Hyperlitigious behavior is acknowledged in the two primary diagnostic manuals on mental illness used worldwide, and extant psychological research suggests similarities between English-speaking hyperlitigious litigants and those in other countries. However, mental health professionals have had little role in the management of hyperlitigious litigants in English-speaking countries. Levy5 offered two hypotheses about why persistent litigators in practice are rarely seen as pathological in these countries. The first is what scholars have deemed the “pro se phenomenon” in which individuals represent themselves in court far more often in the United States and other English-speaking countries than anywhere else in the world.21 Because the right to defend oneself is such a strongly held value in these countries, applying pathological labels to even the most persistent litigators is unlikely to ever be a widely accepted practice.6 The second reason is related to the depiction of legal action in popular media. In many popular novels and films, extended litigation is often associated with meritorious legal issues and is enacted by well-adjusted individuals.
Current Management Strategies
The responsibility of managing vexatious litigants in the United Kingdom and in the United States is given to the courts, where various statutes have been passed banning individuals from further litigation once they have been deemed vexatious. The first such act, Britain's Vexatious Litigant Act 1896, was enacted after Alexander Chaffer filed 48 lawsuits against many high-ranking members of society, including the Speaker of the House of Commons and the Prince of Wales.22 This Act laid the foundation for all subsequent Acts by beginning the process of formalizing the definition of vexatious litigation.6 However, many of these Acts neglected to create concrete guidelines concerning the number of suits in which one must be involved to be considered vexatious, and instead left this up to the discretion of the judge. It should be noted that this designation occurs well before an individual reaches Chaffer's observed level of litigiousness. In the United States, some state statutes are more specific about when an individual may be deemed vexatious. For example, in California, a litigant is considered vexatious if he:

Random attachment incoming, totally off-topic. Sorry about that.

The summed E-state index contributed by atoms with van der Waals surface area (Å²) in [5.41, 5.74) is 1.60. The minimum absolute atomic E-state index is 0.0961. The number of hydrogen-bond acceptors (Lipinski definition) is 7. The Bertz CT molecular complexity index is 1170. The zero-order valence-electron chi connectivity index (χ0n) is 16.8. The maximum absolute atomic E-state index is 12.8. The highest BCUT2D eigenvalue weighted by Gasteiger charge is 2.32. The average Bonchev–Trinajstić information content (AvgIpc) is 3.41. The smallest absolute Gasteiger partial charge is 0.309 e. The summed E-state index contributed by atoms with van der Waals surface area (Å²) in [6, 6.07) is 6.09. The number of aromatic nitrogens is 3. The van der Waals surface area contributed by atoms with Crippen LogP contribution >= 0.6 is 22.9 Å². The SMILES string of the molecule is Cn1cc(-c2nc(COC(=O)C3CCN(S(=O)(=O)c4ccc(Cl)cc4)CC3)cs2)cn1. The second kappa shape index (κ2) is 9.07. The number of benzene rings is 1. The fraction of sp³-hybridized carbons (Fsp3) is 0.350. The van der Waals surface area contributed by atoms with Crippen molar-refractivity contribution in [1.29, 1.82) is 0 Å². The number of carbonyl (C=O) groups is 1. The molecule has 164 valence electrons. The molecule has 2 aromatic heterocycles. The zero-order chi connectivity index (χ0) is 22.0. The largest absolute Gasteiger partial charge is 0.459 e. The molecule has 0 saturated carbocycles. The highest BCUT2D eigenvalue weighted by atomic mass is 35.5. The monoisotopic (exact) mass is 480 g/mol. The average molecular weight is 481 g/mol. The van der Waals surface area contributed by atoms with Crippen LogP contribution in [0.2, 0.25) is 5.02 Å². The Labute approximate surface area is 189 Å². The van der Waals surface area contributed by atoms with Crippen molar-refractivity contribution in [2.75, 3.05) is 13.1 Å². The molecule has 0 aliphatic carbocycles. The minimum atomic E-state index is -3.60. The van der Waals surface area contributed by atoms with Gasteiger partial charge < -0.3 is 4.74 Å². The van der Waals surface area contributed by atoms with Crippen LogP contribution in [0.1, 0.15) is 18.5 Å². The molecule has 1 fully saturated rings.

Has been involved in at least five litigations other than small claims court within the previous seven years.
Repeatedly relitigates or attempts to relitigate against the same defendant after a disposition against the litigant.
Repeatedly files unmeritorious motions and pleadings, conducts unnecessary discovery, or engages in other tactics that are frivolous or intended to cause delay.
Has been declared vexatious by any other state or federal court based on the same or similar facts or transactions.23
In an effort to curtail vexatious and frivolous proceedings, some states have created vexatious litigants lists that are publicly available and can be accessed online. For example, as of the end of 2015, California had the longest vexatious litigant list with more than 900 entries.24 Some of the names on California's list have been identified by judges as aliases used by people previously placed on the list in other jurisdictions. The use of aliases illustrates the lengths to which some of these individuals are willing to go to circumvent current management strategies and continue to pursue litigation.